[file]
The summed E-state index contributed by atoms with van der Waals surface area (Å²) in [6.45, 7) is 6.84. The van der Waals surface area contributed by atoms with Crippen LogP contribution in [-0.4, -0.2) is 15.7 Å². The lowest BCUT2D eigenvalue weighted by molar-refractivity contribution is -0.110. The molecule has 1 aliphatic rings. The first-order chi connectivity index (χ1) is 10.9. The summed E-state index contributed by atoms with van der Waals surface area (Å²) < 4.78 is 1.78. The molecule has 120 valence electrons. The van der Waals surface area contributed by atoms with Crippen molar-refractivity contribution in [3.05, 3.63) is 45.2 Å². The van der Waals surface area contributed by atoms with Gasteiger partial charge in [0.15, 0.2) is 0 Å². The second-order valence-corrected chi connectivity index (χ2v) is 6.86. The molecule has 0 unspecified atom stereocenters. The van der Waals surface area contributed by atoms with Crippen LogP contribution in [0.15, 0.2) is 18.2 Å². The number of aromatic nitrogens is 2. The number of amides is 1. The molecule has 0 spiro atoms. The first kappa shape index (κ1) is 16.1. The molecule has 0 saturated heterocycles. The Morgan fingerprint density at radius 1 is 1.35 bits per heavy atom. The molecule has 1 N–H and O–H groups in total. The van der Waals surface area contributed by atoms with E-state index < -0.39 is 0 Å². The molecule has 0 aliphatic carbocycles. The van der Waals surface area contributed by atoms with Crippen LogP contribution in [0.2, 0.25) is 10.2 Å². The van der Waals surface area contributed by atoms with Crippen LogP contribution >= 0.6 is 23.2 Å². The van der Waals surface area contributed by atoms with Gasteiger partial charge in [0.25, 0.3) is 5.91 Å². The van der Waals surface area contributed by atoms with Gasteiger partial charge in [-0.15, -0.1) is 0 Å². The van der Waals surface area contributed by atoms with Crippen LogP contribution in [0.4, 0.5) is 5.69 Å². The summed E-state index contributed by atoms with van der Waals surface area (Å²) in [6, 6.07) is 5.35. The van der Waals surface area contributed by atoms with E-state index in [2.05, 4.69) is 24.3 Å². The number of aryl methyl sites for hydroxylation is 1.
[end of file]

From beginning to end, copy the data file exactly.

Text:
The summed E-state index contributed by atoms with van der Waals surface area (Å²) in [6.45, 7) is 6.84. The van der Waals surface area contributed by atoms with Crippen LogP contribution in [-0.4, -0.2) is 15.7 Å². The lowest BCUT2D eigenvalue weighted by molar-refractivity contribution is -0.110. The molecule has 1 aliphatic rings. The first-order chi connectivity index (χ1) is 10.9. The summed E-state index contributed by atoms with van der Waals surface area (Å²) < 4.78 is 1.78. The molecule has 120 valence electrons. The van der Waals surface area contributed by atoms with Crippen molar-refractivity contribution in [3.05, 3.63) is 45.2 Å². The van der Waals surface area contributed by atoms with Gasteiger partial charge in [0.15, 0.2) is 0 Å². The second-order valence-corrected chi connectivity index (χ2v) is 6.86. The molecule has 0 unspecified atom stereocenters. The van der Waals surface area contributed by atoms with Crippen LogP contribution in [0.15, 0.2) is 18.2 Å². The number of aromatic nitrogens is 2. The number of amides is 1. The molecule has 0 spiro atoms. The first kappa shape index (κ1) is 16.1. The molecule has 0 saturated heterocycles. The Morgan fingerprint density at radius 1 is 1.35 bits per heavy atom. The molecule has 1 N–H and O–H groups in total. The van der Waals surface area contributed by atoms with E-state index < -0.39 is 0 Å². The molecule has 0 aliphatic carbocycles. The van der Waals surface area contributed by atoms with Crippen LogP contribution in [0.2, 0.25) is 10.2 Å². The van der Waals surface area contributed by atoms with Crippen LogP contribution >= 0.6 is 23.2 Å². The van der Waals surface area contributed by atoms with Gasteiger partial charge in [0.25, 0.3) is 5.91 Å². The van der Waals surface area contributed by atoms with Gasteiger partial charge in [-0.15, -0.1) is 0 Å². The van der Waals surface area contributed by atoms with Crippen LogP contribution in [0.4, 0.5) is 5.69 Å². The summed E-state index contributed by atoms with van der Waals surface area (Å²) in [6, 6.07) is 5.35. The van der Waals surface area contributed by atoms with E-state index in [2.05, 4.69) is 24.3 Å². The number of aryl methyl sites for hydroxylation is 1.